Just lately, sad news of new drone victims in northern Pakistan aroused fresh concerns, prompting UN special rapporteur Ben Emmerson to reiterate calls on Washington to assist in probing the lethal drone attacks. Pakistan, Russia and China welcomed the initiative.
The Pentagon has used drones on 300 occasions over the past seven years. Under President Obama, the number of drone strikes has increased five-fold as compared to similar statistics from George W. Bush’s eight-year presidency. Unmanned aircraft technologies make it possible to reach the hitherto unattainable targets, but more often than not, this is done at the expense of ordinary people’s lives.
True, modern devices cannot always detect whether a person is a terrorist or a civilian, particularly from a distance, but this by no means justifies orders to kill both the bad and the good, leaving the latter to the mercy of fate, Denis Fedutinov, editor-in-chief of the UAV.ru Internet portal, told the Voice of Russia:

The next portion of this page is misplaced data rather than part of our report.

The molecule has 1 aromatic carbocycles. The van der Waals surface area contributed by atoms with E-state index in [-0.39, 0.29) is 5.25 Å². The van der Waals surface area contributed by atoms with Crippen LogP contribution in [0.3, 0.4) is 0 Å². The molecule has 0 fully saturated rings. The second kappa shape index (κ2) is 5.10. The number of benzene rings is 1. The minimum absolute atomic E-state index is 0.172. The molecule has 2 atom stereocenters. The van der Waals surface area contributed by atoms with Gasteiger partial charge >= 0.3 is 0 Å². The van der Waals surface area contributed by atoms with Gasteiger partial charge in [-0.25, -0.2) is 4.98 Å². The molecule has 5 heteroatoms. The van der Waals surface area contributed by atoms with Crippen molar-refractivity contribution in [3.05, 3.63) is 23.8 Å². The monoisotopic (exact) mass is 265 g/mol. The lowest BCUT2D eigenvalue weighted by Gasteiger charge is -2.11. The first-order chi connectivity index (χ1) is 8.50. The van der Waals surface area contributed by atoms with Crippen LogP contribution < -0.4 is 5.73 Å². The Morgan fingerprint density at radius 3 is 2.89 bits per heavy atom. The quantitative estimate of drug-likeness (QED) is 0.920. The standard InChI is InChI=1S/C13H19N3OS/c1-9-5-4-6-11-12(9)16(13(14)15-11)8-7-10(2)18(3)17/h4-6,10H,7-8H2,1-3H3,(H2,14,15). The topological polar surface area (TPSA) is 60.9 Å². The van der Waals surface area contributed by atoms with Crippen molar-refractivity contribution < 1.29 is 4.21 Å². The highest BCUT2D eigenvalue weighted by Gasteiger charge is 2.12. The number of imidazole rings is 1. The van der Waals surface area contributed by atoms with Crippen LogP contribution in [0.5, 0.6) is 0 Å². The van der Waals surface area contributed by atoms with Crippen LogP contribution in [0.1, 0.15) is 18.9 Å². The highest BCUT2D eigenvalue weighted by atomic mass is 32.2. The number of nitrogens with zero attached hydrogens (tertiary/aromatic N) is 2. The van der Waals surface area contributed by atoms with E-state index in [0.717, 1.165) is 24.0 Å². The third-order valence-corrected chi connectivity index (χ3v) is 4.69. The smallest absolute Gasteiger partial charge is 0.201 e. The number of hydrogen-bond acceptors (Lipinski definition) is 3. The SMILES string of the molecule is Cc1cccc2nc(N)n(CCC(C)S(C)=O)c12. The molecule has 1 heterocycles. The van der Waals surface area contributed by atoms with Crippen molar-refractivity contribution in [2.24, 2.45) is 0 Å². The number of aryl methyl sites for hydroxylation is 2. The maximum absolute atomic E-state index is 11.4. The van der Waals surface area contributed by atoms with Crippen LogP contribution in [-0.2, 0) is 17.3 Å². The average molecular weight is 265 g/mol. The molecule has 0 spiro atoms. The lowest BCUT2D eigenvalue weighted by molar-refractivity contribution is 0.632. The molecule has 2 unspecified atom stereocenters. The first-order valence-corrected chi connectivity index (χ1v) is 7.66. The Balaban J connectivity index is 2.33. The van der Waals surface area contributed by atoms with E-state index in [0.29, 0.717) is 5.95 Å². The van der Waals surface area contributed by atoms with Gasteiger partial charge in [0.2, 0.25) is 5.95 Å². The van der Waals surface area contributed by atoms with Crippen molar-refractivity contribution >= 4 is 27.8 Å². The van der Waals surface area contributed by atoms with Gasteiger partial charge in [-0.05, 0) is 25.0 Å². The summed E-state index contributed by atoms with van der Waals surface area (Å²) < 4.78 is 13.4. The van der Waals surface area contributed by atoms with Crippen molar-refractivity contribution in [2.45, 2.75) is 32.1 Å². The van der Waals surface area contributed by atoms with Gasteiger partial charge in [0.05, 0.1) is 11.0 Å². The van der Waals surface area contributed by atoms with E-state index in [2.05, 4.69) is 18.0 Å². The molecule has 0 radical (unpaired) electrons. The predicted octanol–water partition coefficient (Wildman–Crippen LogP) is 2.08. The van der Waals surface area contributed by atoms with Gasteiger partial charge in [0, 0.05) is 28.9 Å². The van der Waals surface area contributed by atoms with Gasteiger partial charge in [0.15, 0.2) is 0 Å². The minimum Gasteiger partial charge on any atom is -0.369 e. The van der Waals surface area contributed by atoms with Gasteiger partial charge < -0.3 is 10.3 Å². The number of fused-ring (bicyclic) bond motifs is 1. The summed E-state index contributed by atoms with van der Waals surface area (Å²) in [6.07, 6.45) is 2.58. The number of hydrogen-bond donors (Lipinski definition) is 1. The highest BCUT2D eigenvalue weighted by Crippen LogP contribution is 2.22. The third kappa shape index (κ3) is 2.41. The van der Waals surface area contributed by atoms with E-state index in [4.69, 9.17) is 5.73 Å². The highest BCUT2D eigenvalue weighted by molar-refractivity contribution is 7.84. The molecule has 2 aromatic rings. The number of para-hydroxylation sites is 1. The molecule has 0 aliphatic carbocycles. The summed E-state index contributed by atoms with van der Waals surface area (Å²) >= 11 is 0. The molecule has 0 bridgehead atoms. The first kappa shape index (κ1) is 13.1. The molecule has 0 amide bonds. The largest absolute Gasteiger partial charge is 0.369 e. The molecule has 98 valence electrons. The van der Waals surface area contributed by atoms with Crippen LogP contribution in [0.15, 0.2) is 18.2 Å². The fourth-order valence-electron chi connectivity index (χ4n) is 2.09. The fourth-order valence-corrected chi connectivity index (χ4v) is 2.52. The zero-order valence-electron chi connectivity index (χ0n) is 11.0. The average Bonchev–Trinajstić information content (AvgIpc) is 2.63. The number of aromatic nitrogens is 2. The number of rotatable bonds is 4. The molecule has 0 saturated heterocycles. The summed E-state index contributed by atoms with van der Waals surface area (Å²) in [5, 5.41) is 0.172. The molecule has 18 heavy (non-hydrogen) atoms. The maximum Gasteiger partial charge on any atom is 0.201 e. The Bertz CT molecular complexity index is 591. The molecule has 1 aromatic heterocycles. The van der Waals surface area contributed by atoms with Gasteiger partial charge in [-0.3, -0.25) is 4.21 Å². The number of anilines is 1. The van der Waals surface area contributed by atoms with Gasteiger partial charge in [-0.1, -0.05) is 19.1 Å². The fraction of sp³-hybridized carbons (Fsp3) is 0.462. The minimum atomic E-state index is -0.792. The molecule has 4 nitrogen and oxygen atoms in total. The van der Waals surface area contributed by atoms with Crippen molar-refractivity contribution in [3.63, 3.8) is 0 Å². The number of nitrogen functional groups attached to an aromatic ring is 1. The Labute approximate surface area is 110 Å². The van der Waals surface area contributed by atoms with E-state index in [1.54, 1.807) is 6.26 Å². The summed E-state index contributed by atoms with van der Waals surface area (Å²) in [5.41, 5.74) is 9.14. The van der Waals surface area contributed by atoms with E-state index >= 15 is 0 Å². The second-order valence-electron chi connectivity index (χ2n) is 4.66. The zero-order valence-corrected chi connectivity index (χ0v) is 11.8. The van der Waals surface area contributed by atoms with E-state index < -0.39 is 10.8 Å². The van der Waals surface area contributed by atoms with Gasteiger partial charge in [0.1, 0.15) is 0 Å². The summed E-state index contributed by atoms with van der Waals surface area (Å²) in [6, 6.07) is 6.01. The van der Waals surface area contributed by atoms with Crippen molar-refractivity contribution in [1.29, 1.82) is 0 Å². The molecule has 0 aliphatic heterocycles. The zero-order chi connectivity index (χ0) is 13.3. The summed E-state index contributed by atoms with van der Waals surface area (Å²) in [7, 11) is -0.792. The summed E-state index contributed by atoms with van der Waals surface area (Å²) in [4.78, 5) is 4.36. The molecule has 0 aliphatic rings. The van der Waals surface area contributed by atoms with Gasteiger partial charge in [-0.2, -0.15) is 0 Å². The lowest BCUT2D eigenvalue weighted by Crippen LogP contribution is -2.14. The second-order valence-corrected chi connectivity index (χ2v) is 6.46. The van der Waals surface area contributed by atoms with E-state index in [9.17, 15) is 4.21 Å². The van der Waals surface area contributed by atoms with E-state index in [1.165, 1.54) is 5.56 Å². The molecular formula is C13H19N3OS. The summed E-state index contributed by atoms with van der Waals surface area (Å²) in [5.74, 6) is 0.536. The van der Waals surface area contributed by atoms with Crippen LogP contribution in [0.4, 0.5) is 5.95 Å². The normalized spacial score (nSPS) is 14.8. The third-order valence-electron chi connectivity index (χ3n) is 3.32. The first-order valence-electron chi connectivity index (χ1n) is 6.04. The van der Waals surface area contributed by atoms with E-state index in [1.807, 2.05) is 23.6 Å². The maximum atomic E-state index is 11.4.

"Opponents of the use of drones have repeatedly noted that their efficiency has a reverse side, that they often inflict casualties on civilians. Anyway, the human factor is invariably present in any decision to shoot or not to shoot, whether it’s made by a pilot in the cockpit or a remote operator. But neither a pilot nor an operator can be 100% sure that a group of people spotted on the ground are real terrorists or only look like terrorists."
Alexander Khramchikhin, a senior researcher at the Institute for Political and Military Analysis in Moscow, believes that though investigations into the killing of civilians by drones are absolutely necessary, one should hardly expect them to lead to a ban on the combat use of drones:
"They are made for more selective strikes than manned aircraft are capable of. It’s a weapon of a higher accuracy, a new promising class of weapons that are being actively developed all over the world. I cannot see how they could be restricted as these are not chemical or biological weapons which are absolutely barbaric."
Yet, it’s possible to bring drones under the military and dual-purpose technology regulations. Most experts agree that the use of unmanned aircraft as a weapon should be put into compliance with the international humanitarian law.